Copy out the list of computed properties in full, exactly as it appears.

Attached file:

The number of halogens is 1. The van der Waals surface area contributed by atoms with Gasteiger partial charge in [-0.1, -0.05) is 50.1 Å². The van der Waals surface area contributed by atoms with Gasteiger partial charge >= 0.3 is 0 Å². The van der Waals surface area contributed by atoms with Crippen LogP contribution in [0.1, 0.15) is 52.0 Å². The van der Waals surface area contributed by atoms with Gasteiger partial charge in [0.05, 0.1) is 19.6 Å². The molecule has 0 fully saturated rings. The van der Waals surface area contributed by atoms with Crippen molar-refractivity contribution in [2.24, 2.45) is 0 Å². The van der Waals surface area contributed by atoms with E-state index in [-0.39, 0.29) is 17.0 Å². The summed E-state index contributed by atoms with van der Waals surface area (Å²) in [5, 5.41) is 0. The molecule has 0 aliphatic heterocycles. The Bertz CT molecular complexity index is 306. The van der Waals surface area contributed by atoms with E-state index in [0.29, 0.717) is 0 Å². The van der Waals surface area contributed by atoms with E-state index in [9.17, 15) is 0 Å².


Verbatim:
The number of halogens is 1. The van der Waals surface area contributed by atoms with Gasteiger partial charge in [-0.1, -0.05) is 50.1 Å². The van der Waals surface area contributed by atoms with Gasteiger partial charge >= 0.3 is 0 Å². The van der Waals surface area contributed by atoms with Crippen LogP contribution in [0.1, 0.15) is 52.0 Å². The van der Waals surface area contributed by atoms with Gasteiger partial charge in [0.05, 0.1) is 19.6 Å². The molecule has 0 fully saturated rings. The van der Waals surface area contributed by atoms with Crippen molar-refractivity contribution in [2.24, 2.45) is 0 Å². The van der Waals surface area contributed by atoms with E-state index in [-0.39, 0.29) is 17.0 Å². The summed E-state index contributed by atoms with van der Waals surface area (Å²) in [5, 5.41) is 0. The molecule has 0 aliphatic heterocycles. The Bertz CT molecular complexity index is 306. The van der Waals surface area contributed by atoms with E-state index in [0.29, 0.717) is 0 Å². The van der Waals surface area contributed by atoms with E-state index in [9.17, 15) is 0 Å².